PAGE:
Exeter caboose could be sold

Wednesday, April 9, 2014
Paul Slater and Bob Turner, of Midland Railway Historical Association, examine the caboose in Exeter to make a recommendation to the organization on the physical condition of the railroad car. They will make an offer to council before the next meeting, on April 9, if they decide to make the purchase. Kayla Monahan/reporter@cassville-democrat.com

Midland Railway ponders buying, restoring donated railroad car

The city of Exeter is considering selling the caboose located on Main Street for the past 27 years.

According to city officials, Midland Railway Historical Association in Baldwin, Kan. contacted the city of Exeter several months ago to express interest in making the purchase. However, the city's aldermen said they wanted to discuss it with members of the city, and found few opposed to the idea.

The caboose was donated to the city in 1987, under former Mayor Marjorie Hopkins.

Paul Slater and Bob Turner, of Midland Railway Company, visited the caboose to make a recommendation to the organization about the price and physical condition.

According to Slater, the caboose weighs 64,000 pounds and would be worth about $7,360 in scrap metal. He said the company's offer will have to match that.

"This caboose is in good condition," Slater said. "We should preserve a little bit of the old railroad for future generations to enjoy."

Slater said the caboose was built in 1969 and is No. 1291 of the last series built for Frisco Railroad. Only eight were made that year, and five have been scrapped.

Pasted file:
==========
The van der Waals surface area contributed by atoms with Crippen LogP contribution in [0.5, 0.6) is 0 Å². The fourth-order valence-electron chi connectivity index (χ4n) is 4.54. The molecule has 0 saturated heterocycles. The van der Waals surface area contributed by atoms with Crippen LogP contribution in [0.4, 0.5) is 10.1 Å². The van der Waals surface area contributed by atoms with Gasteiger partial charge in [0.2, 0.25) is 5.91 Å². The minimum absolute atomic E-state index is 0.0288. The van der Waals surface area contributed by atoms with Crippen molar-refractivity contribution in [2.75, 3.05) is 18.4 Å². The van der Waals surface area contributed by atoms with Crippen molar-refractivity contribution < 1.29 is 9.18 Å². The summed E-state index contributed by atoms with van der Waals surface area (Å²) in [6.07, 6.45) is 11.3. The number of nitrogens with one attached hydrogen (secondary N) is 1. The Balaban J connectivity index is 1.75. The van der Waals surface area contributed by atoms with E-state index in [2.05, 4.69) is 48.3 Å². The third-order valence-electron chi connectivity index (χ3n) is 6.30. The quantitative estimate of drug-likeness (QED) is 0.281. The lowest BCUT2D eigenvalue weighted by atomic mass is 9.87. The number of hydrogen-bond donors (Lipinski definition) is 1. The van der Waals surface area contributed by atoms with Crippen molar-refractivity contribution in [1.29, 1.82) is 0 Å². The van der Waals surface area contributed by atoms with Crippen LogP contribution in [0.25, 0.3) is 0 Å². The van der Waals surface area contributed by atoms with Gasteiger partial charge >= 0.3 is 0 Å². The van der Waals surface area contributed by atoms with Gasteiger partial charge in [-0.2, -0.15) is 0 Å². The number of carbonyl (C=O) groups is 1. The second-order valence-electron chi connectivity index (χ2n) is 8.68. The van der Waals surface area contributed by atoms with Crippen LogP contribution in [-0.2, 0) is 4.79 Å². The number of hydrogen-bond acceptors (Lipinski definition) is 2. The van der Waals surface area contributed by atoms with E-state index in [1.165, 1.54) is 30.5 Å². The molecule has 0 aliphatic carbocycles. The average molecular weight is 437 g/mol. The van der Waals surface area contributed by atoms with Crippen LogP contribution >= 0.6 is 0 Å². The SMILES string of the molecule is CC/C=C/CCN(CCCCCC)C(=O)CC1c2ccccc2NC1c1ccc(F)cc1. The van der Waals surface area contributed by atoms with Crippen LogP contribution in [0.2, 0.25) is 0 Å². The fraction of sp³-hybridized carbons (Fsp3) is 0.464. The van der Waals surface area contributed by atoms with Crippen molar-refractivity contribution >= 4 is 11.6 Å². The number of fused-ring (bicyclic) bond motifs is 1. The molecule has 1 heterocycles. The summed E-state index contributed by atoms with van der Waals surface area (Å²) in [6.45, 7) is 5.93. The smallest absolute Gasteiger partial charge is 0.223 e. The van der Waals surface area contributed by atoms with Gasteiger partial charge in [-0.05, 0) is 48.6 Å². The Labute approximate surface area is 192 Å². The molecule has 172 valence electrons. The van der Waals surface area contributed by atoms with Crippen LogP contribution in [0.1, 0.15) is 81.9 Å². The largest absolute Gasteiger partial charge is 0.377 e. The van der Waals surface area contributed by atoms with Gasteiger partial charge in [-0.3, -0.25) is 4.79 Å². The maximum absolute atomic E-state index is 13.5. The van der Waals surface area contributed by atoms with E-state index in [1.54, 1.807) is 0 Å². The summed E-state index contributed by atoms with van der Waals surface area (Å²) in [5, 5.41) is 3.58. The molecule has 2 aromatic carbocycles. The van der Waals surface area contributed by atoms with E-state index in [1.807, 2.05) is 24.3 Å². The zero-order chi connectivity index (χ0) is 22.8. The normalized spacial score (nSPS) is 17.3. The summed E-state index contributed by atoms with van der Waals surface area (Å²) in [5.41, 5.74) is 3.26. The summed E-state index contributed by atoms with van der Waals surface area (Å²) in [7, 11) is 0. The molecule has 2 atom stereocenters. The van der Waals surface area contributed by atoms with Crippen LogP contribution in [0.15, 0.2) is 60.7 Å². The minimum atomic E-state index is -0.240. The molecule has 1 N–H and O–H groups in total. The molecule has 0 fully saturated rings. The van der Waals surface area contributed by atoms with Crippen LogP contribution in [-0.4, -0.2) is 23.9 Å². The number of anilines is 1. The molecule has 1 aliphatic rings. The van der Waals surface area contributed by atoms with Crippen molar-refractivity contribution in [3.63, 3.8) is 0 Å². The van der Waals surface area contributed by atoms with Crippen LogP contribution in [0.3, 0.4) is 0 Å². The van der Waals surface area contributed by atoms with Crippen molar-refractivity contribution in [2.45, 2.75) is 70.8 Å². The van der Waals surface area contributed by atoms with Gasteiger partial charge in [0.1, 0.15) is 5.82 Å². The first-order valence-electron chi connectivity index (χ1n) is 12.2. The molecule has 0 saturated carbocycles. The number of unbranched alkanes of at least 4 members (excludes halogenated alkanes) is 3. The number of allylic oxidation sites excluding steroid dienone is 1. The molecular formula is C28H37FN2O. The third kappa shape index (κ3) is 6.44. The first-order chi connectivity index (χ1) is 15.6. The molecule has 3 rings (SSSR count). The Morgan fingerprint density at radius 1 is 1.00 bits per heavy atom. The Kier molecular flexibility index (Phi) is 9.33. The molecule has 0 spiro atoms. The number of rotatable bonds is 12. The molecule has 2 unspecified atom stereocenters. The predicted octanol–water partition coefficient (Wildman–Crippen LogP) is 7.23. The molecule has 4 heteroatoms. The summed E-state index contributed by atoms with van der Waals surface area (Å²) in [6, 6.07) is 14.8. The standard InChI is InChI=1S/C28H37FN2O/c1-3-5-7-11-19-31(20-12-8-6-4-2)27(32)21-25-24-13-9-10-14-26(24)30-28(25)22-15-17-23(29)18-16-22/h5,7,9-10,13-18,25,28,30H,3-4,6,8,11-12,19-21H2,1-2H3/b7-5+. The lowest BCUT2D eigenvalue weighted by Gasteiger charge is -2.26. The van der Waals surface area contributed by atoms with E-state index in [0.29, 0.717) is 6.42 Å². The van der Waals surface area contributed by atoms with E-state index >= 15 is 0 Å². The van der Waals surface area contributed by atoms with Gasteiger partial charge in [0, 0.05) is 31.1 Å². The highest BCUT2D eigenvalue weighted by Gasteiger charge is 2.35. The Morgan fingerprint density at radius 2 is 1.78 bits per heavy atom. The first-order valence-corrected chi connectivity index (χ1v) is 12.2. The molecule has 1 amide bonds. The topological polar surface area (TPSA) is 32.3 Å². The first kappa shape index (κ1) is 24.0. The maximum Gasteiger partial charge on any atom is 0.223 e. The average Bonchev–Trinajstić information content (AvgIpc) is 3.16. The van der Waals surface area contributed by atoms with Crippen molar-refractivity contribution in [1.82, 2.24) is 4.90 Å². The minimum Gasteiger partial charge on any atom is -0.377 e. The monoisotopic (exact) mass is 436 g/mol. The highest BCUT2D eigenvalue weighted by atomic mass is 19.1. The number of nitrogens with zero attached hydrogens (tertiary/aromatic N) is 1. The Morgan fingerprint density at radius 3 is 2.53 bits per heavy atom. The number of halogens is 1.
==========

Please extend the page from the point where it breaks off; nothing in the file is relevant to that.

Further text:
Exeter uses the caboose to store Christmas decorations, and Police Chief Marion Jacobson said that over the years, the railroad car has been vandalized, leaving broken windows and lights.

Myrna Eisenbraun, Exeter city clerk, said the city does not want to use its funds to do routine upkeep on the caboose.

If purchased by Midland Railway, the company plans to restore the railroad car to working condition. Over two years, they would sandblast it, repaint it, fix the brakes and restore all the mechanical parts. It would then carry tourists on the Midland Railroad.

"It's sad to see it just sitting there," Eisenbraun said. "Selling it will be historical preservation; they plan to get it in working order."

Midland Railway is a nonprofit historical association that operates excursion trains on a line originally constructed in 1867 by the Leavenworth, Lawrence and Fort Gibson Railroad. The line from Lawrence, Kan., to Baldwin City, Kan., was abandoned in the mid-1970s and purchased by investors in 1987.

The Midland Railway now offers train rides, featuring an over-20-mile round trip from Baldwin City to Ottawa Junction, Kan. If purchased, the caboose will be part of that route.

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